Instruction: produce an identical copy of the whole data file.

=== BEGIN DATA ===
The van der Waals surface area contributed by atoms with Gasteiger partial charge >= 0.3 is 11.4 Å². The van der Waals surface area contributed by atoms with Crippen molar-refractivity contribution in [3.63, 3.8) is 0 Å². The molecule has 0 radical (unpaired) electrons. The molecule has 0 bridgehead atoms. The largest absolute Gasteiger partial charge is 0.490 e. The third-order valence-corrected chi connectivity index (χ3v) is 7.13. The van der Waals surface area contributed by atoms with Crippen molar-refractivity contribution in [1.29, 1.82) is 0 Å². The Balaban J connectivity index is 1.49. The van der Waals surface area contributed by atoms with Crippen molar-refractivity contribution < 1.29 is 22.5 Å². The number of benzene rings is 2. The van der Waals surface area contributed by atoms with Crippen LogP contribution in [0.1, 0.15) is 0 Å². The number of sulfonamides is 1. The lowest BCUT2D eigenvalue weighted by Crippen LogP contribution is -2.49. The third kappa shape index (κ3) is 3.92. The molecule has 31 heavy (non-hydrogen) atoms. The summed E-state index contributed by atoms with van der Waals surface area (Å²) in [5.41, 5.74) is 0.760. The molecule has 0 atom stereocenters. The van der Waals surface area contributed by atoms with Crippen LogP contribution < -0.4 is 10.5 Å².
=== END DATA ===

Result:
The van der Waals surface area contributed by atoms with Gasteiger partial charge >= 0.3 is 11.4 Å². The van der Waals surface area contributed by atoms with Crippen molar-refractivity contribution in [3.63, 3.8) is 0 Å². The molecule has 0 radical (unpaired) electrons. The molecule has 0 bridgehead atoms. The largest absolute Gasteiger partial charge is 0.490 e. The third-order valence-corrected chi connectivity index (χ3v) is 7.13. The van der Waals surface area contributed by atoms with Crippen molar-refractivity contribution in [1.29, 1.82) is 0 Å². The Balaban J connectivity index is 1.49. The van der Waals surface area contributed by atoms with Crippen molar-refractivity contribution < 1.29 is 22.5 Å². The number of benzene rings is 2. The van der Waals surface area contributed by atoms with Crippen LogP contribution in [0.1, 0.15) is 0 Å². The number of sulfonamides is 1. The lowest BCUT2D eigenvalue weighted by Crippen LogP contribution is -2.49. The third kappa shape index (κ3) is 3.92. The molecule has 31 heavy (non-hydrogen) atoms. The summed E-state index contributed by atoms with van der Waals surface area (Å²) in [5.41, 5.74) is 0.760. The molecule has 0 atom stereocenters. The van der Waals surface area contributed by atoms with Crippen LogP contribution < -0.4 is 10.5 Å².